by Richard Mansel, assistant editor
If we gather a group of strangers, they can have gripe sessions on topics such as weather, crime or the cost of living or they can complain about how bad kids are and how parents do not discipline them. There appears to be a national consensus on this latter issue.
However, if everyone is upset about the state of today’s kids and the lack of discipline in homes, then why does everything continue as normal? Everyone, we would presume would include these parents! Sadly, though, people rarely ever see themselves as part of the problem and self-evaluation is an anathema today. Therefore, nothing changes.
There is more to consider when evaluating this generation and their families than gripes and beefs. It is a vastly more complex situation than many realize.
Tom Brokaw called the World War II generation, the “Greatest Generation.” It is popular to attempt a sweeping name for each new generation. At present, we have “Generation Y” growing up before us. /1
A better name might be, “The Most Difficult Generation.”
Calling them the “Most Difficult Generation,” does not mean they are the worst behaved, although many think they have earned the title. Instead, they are the “Most Difficult Generation” because at no time in American history has it ever been more difficult to be a young person. They deserve our encouragement and help rather than our ridicule and condemnation. They need Christ and we must find a way to reach them.
By calling these the most difficult times is not to say that moral and spiritual challenges are new (1 Peter 5:8; Ephesians 6:10-17). There is truly “nothing new under the sun” (Ecclesiastes 1:9, NKJV).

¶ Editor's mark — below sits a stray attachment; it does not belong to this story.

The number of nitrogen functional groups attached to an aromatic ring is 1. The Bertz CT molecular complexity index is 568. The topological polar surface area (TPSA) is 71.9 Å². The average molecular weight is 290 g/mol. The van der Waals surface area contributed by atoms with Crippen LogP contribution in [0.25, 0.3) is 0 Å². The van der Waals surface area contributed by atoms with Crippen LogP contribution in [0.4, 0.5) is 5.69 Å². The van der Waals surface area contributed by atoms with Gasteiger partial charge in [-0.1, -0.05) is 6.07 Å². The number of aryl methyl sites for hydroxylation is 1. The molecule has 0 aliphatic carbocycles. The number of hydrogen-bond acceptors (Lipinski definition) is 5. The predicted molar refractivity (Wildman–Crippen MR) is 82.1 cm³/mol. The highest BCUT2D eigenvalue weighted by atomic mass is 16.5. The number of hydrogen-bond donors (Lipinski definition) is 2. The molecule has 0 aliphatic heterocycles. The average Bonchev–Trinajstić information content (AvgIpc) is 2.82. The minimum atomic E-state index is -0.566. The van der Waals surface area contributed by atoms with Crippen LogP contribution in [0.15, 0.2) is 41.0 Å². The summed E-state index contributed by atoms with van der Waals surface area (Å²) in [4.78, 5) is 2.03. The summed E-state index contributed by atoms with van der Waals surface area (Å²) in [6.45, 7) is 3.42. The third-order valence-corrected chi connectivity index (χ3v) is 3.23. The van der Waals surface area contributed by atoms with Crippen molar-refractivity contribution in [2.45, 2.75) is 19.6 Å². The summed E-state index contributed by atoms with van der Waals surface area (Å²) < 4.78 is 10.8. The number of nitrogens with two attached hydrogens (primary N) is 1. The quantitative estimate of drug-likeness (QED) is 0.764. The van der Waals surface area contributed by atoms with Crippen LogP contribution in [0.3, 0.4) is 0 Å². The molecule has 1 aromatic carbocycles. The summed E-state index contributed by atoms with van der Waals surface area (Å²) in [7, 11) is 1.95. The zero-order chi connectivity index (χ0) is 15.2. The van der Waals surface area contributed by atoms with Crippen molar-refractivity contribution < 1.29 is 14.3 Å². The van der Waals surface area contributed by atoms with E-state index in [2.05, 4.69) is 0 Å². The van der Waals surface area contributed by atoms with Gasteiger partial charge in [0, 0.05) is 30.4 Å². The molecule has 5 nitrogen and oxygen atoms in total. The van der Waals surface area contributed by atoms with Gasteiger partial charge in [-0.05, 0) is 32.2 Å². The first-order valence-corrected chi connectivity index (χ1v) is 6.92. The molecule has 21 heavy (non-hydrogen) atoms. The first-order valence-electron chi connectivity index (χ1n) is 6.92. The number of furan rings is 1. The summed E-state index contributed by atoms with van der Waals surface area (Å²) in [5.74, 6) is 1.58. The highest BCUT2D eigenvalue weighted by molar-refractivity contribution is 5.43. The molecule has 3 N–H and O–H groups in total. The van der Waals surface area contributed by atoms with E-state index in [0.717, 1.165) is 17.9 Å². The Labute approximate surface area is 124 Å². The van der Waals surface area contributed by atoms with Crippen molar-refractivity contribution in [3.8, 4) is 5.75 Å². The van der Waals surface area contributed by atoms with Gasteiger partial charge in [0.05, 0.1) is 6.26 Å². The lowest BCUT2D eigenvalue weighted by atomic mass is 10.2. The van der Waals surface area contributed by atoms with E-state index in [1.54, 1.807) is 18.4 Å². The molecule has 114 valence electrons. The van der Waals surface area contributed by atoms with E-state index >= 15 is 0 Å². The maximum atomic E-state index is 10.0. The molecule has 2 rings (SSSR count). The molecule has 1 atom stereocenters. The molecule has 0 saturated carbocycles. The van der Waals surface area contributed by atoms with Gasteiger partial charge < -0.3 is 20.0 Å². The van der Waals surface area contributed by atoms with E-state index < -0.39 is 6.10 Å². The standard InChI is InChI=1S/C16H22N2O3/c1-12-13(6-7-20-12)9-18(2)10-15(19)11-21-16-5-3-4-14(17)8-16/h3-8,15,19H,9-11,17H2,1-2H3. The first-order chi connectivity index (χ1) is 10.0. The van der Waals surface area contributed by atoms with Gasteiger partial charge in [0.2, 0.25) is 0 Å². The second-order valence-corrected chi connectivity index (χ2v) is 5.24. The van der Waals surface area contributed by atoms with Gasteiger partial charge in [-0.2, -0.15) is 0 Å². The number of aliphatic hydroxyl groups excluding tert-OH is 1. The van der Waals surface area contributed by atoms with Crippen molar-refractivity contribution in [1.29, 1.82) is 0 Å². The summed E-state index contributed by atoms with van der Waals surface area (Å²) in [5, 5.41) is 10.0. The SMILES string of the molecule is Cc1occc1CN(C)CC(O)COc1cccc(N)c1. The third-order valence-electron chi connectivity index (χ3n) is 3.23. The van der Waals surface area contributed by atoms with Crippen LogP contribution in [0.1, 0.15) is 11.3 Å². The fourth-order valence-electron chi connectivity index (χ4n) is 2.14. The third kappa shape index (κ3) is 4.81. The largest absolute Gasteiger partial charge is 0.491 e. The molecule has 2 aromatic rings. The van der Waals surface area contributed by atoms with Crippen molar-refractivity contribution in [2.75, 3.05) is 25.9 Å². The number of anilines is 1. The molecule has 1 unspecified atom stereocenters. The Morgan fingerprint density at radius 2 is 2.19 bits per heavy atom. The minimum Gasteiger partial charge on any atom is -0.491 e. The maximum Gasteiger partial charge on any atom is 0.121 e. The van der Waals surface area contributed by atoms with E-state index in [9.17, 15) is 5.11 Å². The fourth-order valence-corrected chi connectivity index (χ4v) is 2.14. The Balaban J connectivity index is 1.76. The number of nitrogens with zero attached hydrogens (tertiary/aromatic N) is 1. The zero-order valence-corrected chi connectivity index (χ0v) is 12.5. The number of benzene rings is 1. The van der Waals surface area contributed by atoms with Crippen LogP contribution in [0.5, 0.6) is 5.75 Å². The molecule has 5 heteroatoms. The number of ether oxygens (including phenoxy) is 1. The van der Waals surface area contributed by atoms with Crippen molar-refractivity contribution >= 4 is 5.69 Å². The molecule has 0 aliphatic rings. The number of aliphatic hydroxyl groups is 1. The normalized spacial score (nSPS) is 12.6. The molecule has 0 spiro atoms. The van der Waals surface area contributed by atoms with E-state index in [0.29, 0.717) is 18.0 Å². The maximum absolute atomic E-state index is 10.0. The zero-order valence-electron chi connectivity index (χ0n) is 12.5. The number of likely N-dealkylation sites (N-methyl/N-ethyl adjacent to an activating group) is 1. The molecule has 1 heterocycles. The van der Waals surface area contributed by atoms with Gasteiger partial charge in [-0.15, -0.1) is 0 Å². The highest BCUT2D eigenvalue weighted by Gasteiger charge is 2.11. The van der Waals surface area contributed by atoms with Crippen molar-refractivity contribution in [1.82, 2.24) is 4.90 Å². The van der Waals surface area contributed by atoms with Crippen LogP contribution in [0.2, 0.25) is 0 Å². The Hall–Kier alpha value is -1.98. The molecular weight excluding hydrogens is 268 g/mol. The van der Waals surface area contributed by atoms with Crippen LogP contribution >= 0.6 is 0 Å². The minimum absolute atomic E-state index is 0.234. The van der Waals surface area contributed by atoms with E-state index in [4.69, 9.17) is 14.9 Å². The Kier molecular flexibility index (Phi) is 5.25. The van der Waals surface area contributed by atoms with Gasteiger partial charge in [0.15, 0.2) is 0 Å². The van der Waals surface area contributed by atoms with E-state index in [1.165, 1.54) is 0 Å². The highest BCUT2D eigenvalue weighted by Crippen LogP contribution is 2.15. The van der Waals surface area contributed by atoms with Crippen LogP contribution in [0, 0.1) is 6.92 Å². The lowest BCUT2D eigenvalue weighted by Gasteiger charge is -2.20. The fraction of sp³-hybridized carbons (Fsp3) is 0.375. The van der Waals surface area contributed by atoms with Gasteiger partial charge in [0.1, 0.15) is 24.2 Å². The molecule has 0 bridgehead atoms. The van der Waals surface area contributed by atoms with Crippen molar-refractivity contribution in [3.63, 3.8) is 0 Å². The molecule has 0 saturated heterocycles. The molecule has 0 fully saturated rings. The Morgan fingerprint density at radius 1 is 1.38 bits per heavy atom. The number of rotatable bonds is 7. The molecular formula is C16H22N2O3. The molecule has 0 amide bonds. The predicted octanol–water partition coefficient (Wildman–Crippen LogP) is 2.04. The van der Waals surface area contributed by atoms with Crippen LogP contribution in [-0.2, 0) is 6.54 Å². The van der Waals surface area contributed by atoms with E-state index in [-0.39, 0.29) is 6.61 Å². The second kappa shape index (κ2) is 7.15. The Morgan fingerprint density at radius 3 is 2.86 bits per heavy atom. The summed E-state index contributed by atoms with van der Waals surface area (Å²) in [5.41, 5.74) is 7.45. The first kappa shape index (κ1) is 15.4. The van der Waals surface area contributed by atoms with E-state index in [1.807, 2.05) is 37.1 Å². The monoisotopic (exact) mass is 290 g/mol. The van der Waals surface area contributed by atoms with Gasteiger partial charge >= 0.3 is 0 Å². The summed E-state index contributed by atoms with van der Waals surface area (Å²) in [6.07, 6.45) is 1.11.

The explosion of technology, however, does make this the most difficult generation in which to grow up in. During the first few generations of the United States, all the young people really knew was what they heard and saw in their own narrow neighborhoods. Their perspective of the world was severely limited.
As the burgeoning mass media reached the nation, things incrementally began to change. Language, style and mannerisms began to normalize and national trends prospered. Society was closer to the way God desired, prior to mass entertainment. Over time we moved further and further away. The isolated young person began to disappear as the world moved ever closer.
Young people today have the world –and all of its sins– brought to them through the outlet of the mass media in unprecedented ways. It screams at us from everywhere.
We may try to keep them from every aspect of increasing technologies, but what happens when they are no longer under our watchful eye? We must help them properly utilize them as Christians, so they will be better equipped when they are older or away from us.
Every depravity known to the human imagination is available today to anyone who chooses to look for it on the internet. /2 Sexual innuendo saturates everything in our society. As a result, kids have lost the privilege of innocence.
At very tender ages, the world exposes them to shocking things. In public schools, they learn reading, writing, arithmetic and raunch as sex education increasingly grows in our schools at younger ages, the homosexual lifestyle is seemingly reverenced as holy and all they hear all day is about their classmate’s sexual exploits.
Worthy role models are almost impossible to find in today’s media world. So, parents feel more isolated and frustrated than ever before. Evil is more predatory in our age so parents cannot leave their kids alone and expect them to turn out right any more. We must be as aggressive as the evil we face.
We will examining some ways that we can help the “Most Difficult Generation” and their families maneuver the unprecedented challenges they face in future articles.
2/ I discuss these attacks on our faith at my blog: